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TagJayro Bustamante

La Llorona

A motherland that weeps for her sacrificed, lost, drowned, dead children.

Director Jayro Bustamante offers a compelling and terrifying twist on the popular legend of La Llorona. The original myth tells the story of a woman who, as punishment for drowning her children, must wander the world as a ghost. The living are haunted by her cries. (La Llorona is translated into English as The Crier). In Bustamante’s film, simply titled La Llorona, the ghost was a victim of the brutal Guatemalan Civil War and has come back to haunt Enrique (Julio Diaz), the former general turned dictator.

Enrique, his wife Carmen (Margarita Kenefic), daughter Natalia (Sabrina De La Hoz), and granddaughter Sara (Ayla-Elea Hurtado) all live a cushy life within the walls of their mansion. Their world is turned upside down when Enrique is put on trial and convicted for his role in the 1980s genocide of thousands of indigenous Guatemalans. Now the Mayans who lost family members during the worst days of the Guatemalan Civil War want justice. After Enrique’s bizarre and dangerous behavior, elicited by the cries of a mysterious woman, drives away their staff, they hire a new maid, an Ixil woman named Alma (Maria Mercedes Coroy). The infiltration has begun and Enrique is about to face his reckoning.

“Creating a new version of La Llorona is the perfect opportunity to try to change those stigmas that are etched into our cultural inheritance. At the same time, the psychological suspense that goes along with the character allows me to recount Guatemala’s recent, dark history to a national audience that is generally more interested in purely commercial entertainment movies.”

Director Jayro Bustamante

A Shudder original film, La Llorona is a fascinating drama that tells the story of Guatemala’s deep injustices through magical realism. The true horror of La Llorona is income inequality and how it drives those on both sides to do drastic things.  The basis of which comes from deep-seated racism against indigenous groups and rampant corruption and greed. In the film, the dictator (inspired by real life Guatemalan president Efrain Rios Montt) and his family depend on the extension of his impunity and his conviction shakes up their world and they can’t quite process the ire of the victims of the civil war.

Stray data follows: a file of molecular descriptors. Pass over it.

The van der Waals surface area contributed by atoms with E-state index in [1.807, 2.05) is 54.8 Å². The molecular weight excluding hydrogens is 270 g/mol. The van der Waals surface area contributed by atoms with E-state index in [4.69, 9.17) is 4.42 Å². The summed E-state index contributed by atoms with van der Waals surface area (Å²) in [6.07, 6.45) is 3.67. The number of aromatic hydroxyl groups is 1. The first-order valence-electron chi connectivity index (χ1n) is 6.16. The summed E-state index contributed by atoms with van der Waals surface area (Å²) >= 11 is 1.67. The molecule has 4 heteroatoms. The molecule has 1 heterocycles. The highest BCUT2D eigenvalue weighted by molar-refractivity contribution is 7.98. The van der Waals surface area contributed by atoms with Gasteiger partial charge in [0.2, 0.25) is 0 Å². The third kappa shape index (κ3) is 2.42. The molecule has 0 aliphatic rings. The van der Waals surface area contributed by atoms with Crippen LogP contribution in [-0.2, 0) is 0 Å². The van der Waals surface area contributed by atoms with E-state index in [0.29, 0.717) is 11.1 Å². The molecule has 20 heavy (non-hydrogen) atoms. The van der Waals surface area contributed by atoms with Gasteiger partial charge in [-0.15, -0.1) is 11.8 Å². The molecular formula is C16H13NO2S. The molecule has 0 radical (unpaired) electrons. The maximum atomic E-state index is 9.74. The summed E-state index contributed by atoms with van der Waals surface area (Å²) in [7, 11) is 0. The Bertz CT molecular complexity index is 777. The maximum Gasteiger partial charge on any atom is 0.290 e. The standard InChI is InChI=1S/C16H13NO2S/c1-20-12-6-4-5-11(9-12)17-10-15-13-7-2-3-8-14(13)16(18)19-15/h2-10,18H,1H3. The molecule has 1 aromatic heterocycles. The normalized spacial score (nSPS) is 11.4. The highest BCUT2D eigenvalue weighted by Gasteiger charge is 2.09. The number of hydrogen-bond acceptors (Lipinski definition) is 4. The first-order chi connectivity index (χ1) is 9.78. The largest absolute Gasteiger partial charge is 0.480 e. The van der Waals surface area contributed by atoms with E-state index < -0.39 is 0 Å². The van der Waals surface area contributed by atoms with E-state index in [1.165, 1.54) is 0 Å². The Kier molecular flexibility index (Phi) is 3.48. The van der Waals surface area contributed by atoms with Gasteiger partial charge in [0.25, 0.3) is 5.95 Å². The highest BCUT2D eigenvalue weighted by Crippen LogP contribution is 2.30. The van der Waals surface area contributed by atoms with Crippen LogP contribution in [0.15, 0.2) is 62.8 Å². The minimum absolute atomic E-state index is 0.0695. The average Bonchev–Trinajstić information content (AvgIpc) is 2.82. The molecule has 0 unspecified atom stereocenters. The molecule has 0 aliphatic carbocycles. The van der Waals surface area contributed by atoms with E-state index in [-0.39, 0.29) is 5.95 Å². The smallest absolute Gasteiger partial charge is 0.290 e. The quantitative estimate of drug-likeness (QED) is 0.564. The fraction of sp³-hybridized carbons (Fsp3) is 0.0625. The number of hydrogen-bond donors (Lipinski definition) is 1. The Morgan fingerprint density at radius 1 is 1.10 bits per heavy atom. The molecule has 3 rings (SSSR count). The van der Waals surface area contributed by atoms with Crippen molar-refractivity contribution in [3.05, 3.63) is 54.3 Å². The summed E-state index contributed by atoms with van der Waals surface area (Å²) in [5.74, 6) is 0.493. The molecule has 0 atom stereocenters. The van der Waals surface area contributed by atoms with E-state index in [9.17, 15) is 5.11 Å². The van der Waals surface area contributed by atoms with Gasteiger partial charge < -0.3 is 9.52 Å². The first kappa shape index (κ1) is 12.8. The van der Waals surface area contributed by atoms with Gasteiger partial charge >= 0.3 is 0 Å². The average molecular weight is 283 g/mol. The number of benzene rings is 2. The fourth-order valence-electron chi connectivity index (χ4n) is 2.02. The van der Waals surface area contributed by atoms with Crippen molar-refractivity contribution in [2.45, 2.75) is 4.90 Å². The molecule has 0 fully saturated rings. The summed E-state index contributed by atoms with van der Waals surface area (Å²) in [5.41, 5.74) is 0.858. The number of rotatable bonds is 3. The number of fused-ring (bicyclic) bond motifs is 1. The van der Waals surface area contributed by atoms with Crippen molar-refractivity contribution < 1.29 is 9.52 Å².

Anyone who enjoyed Alfonso Cuaron’s Roma and want to explore about the inequalities between white Latino and indigenous communities, will want to check this one out. I much prefer La Llorona‘s approach as it demonstrates an uprising of the disenfranchised rather than keeping things status quo. 

The climax of La Llorona was a bit too predictable for my tastes. However, the film offers plenty of atmosphere, context and haunting visual imagery that will keep viewers enthralled throughout.

“Guatemala is one of the richest and most diverse countries in Central America, but levels of inequality remain high. The historical exclusion of indigenous people, especially women, means they lack access to education, health services, political participation and land.”

Oxfam America

La Llorona is available to watch on Shudder.

Please note that this film is not to be confused with The Curse of La Llorona (2019) or La Llorona (2020).

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